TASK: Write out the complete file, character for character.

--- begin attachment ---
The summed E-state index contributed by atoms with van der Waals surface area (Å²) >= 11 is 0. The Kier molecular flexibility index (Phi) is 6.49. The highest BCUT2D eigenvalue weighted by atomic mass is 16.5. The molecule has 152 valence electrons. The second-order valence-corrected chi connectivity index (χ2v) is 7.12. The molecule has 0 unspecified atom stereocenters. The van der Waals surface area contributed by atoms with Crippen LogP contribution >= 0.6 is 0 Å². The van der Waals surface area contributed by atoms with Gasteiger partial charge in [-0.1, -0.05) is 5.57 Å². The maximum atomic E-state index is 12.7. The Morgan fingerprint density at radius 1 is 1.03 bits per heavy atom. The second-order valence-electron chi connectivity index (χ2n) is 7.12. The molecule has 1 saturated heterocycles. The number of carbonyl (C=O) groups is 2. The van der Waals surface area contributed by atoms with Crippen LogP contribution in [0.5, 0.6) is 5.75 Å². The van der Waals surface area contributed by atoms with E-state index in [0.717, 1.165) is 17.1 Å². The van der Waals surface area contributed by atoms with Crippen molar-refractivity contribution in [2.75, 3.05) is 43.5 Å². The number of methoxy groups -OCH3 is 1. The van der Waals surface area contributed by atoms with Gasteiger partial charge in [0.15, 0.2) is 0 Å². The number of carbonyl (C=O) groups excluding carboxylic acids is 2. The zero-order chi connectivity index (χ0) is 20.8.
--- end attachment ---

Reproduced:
The summed E-state index contributed by atoms with van der Waals surface area (Å²) >= 11 is 0. The Kier molecular flexibility index (Phi) is 6.49. The highest BCUT2D eigenvalue weighted by atomic mass is 16.5. The molecule has 152 valence electrons. The second-order valence-corrected chi connectivity index (χ2v) is 7.12. The molecule has 0 unspecified atom stereocenters. The van der Waals surface area contributed by atoms with Crippen LogP contribution >= 0.6 is 0 Å². The van der Waals surface area contributed by atoms with Gasteiger partial charge in [-0.1, -0.05) is 5.57 Å². The maximum atomic E-state index is 12.7. The Morgan fingerprint density at radius 1 is 1.03 bits per heavy atom. The second-order valence-electron chi connectivity index (χ2n) is 7.12. The molecule has 1 saturated heterocycles. The number of carbonyl (C=O) groups is 2. The van der Waals surface area contributed by atoms with Crippen LogP contribution in [0.5, 0.6) is 5.75 Å². The van der Waals surface area contributed by atoms with E-state index in [0.717, 1.165) is 17.1 Å². The van der Waals surface area contributed by atoms with Crippen molar-refractivity contribution in [2.75, 3.05) is 43.5 Å². The number of methoxy groups -OCH3 is 1. The van der Waals surface area contributed by atoms with Gasteiger partial charge in [0.15, 0.2) is 0 Å². The number of carbonyl (C=O) groups excluding carboxylic acids is 2. The zero-order chi connectivity index (χ0) is 20.8.